On hitting some big shots:
That was the whole strategy. We were without Cheryl (Ford) so (Coach Laimbeer) was just saying the whole game, ‘Just raise up, guards, take your shots.’ We were hitting them in the second half.

On what this win does for the Shock:
I think it helps us prepare for the playoffs because we were down 19, came back and won. It taught us not to give up and keep playing hard. Of course, that’s what got us back in the game


  • The loss was the third straight for the Storm, and the second straight at KeyArena. Detroit snapped a one-game losing streak with the victory. The Shock takes the season series between the two teams, winning both games.
  • Detroit’s 95 points and 58 second-half points were both Storm opponent records. The previous game opponent high was 87 against San Antonio on 8/12. This is the first time the Storm has ever given up 90 points. The previous half opponent high was 48, three times, most recently 7/26 at Sacramento. The Shock’s 26 made free throws were a Storm opponent season high.
  • With 10 first-half points, Lauren Jackson extended her streak of games with ten or more points to 49. She finished with 23 points and 13 rebounds. Her double-double was her eighth in nine games, her 11th of the season and the 20th of her career. Jackson and Sue Bird (20 points) gave the Storm a pair of 20-point scorers for the sixth time in franchise history. It is the fourth time these two players have scored 20 in the same game.
  • The Storm raced out to a 21-2 lead by the 12:33 mark, when Detroit called a full timeout, still not having made a field goal. Seattle also scored the game’s first 12 points, holding the Shock scoreless for a 5:08 period. After the timeout, the Shock made its next nine field-goal attempts, going on an 11-2 run to get back in the game. The Shock used an 18-2 run in the second half to take the lead.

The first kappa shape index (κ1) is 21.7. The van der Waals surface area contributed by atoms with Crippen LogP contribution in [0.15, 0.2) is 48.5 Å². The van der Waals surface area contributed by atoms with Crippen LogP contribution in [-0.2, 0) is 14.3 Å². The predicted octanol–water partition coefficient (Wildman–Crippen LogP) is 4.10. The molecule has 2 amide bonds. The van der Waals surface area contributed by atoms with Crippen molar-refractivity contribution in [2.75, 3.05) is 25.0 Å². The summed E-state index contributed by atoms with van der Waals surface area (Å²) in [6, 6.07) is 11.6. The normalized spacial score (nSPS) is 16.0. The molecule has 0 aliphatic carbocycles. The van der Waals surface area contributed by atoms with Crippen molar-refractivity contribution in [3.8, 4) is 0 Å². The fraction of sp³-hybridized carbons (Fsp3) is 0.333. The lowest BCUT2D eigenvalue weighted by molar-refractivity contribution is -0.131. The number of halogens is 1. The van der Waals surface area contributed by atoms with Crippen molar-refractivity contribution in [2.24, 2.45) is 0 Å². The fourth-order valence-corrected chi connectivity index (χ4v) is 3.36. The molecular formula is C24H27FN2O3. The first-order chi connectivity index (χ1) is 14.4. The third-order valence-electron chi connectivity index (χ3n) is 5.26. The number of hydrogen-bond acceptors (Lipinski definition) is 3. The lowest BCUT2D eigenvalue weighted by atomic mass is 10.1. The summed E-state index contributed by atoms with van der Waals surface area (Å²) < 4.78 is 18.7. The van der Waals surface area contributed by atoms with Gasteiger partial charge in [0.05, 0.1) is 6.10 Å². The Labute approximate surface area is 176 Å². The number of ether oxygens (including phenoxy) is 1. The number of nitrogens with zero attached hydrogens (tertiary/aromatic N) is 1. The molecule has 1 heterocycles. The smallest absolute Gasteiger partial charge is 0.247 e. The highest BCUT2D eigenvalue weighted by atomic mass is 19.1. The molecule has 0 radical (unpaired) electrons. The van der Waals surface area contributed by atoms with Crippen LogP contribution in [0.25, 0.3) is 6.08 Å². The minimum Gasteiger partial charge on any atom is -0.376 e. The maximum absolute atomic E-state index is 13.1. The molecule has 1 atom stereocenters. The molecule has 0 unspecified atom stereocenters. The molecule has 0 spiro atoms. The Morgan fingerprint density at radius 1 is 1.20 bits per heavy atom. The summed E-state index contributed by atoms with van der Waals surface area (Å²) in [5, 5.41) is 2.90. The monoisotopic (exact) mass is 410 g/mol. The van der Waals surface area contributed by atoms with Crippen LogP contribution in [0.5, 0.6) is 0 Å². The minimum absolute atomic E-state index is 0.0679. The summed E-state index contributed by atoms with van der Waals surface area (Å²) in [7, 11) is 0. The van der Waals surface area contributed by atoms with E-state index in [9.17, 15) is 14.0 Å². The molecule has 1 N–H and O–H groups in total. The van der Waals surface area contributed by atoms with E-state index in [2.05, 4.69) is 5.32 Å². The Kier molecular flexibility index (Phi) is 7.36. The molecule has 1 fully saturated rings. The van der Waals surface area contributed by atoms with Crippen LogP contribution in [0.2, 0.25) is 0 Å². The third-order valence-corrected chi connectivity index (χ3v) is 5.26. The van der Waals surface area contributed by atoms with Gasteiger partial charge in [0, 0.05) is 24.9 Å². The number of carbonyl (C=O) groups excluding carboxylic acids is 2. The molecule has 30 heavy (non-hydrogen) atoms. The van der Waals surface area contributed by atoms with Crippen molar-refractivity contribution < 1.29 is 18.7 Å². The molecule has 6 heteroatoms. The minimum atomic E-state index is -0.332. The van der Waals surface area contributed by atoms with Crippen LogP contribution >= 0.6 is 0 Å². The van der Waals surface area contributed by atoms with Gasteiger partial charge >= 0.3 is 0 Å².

• Storm center Simone Edwards, who returned to the bench after one game in the starting lineup in place of injured center Kamila Vodichkova, had ten first-half points off the bench, finishing with 16 points and eight rebounds. The 16 points were a season-high, Edwards’ second double-figures scoring effort of the season and the 30th of her Storm career. Both benches played key roles in the game, with the Shock’s bench outscoring the Storm’s 39-24.
  • Detroit finished with a commanding 19-2 advantage in fast-break points. The Storm is now 6-6 this season when outscored in fast-break points.
  • Deanna Nolan’s 18 points led six Shock players in double-figures (Cash, 16; Holland-Corn, 15; Farris, 14; Powell, 12; and Riley, 10). Riley led Detroit with 11 rebounds, tying her career high (previously set 8/15 @ Sacramento and 7/10/01 @ Orlando). Riley’s double-double was her first of the season. Farris’ 14 points were a season high, beating her 10 points vs. Connecticut on 6/5. The Shock did not block a shot for the first time all season.